The other performance challenge introduced by the "uber" query string is the fact that now, instead of there just being a few pre-chosen, performance optimized, use-case verified set of representations that can be cached, we now have to deal will potentially thousands of variants. The combination of fields, sort orders and filter criteria make for a huge number of potential data subsets. Caching those would not only bloat the cache but make the cache hit ratio very low.
Some Things You Can't Take Back
REST and hypermedia APIs are great in that they enable you to make many changes that don't break clients. You can do stuff that turns out to be wrong and then fix it later, when you have the wisdom of hindsight. However, to make the "uber" query string work, the client needs to take on a fair amount of responsibility and is given a huge amount of flexibility. You can't just take that away without breaking things. You end up being stuck with it.
The end result is you have clients who are getting inconsistent performance behaviour, they are are executing requests that are difficult to performance optimize on the server, and you can't fix the problem without a major breaking change to the interface.
Give Them Only What They Need
One approach for avoiding this outcome, is to raise the level of abstraction for your API to that of your application domain. Instead of giving your client developers the ability to effectively write queries against your data store, write the queries for them and give them a name,
Without any specific knowledge of the types of "orders" that this API is dealing with, but with a fair amount of experience working with order management type of systems, I am going to be bold and say that this set of resources addresses 90% of types of queries that are needed on an orders API. I can optimize my database to return these specific queries efficiently and hopefully with this reduced number of query variants I can get better cache utilization.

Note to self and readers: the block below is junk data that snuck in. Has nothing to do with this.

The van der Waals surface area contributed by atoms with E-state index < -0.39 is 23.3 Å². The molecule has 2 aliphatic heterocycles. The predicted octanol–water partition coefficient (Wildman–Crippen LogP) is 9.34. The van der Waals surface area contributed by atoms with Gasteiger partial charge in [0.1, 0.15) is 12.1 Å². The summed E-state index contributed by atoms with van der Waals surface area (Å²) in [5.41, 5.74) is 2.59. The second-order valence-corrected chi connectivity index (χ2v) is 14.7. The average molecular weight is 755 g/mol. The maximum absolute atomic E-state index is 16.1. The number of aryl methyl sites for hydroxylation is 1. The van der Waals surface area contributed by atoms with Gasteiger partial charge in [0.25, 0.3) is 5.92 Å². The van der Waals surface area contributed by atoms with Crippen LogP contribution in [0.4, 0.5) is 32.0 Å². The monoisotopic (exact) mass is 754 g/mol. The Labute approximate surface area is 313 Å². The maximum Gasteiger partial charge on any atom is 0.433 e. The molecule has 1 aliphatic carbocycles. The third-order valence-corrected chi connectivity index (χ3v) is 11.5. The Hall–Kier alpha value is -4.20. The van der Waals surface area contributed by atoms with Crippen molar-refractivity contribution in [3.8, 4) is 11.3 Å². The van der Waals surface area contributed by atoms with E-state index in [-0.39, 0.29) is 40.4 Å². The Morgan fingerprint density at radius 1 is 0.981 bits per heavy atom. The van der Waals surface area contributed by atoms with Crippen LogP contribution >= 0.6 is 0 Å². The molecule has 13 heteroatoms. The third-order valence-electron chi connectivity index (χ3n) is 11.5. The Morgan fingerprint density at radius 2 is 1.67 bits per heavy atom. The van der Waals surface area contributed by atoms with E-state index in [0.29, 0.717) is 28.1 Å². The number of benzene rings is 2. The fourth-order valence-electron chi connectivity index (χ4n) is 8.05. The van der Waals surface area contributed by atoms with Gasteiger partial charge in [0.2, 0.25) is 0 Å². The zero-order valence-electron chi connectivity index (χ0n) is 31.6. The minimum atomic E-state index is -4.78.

Responding To Feedback
It is highly likely that soon enough a customer is going to want to do something that the API doesn't support. That's OK, because we can always add new resources to our API. If we believe it is a valid use-case and we can deliver the results without degrading system performance, then adding the new capability should be a no-brainer. The ability to quickly add new resources to an API is critical requirement in enabling this approach of starting with a limited API and adding new features only when required.
The Original Question
In Reid's question he lists a set of URLs pulled from the documentation of his API and I have taken the liberty to relist them here as URL Templates. Hopefully not too much was lost in the translation.
As you can see, this set of URLs has not attempted to provide unbounded query capabilities. Reid's team has used their knowledge of the domain to identify which queries are likely to be required by a consumer of the API. The team should be able to optimize the database to be able to provide good performance characteristics for these specific queries.
One interesting difference in this set of URLs, as compared to my example, is the fact that the different subsets of query parameters are all pointing to the same path. I have a tendency to add an extra path segment as a descriptor that makes each path only have one set of query parameters. This is pure preference from a URL design perspective. However, it may have an impact on the way routing to controllers works in your web api framework.
The Good/Bad News
Reid describes his set of URLs as enabling "a ton of filtering " and questions how he can "enable a few highly optimized resources that address the majority of use cases". The good and bad news, is that's what has already been done. It may look like a lot of filtering options, but as compared to what would have been enabled in the API with a unconstrained filter query string, the result is a just a few resources.
Reid - Sorry it took so long to get you an answer, I hope it was worth the wait.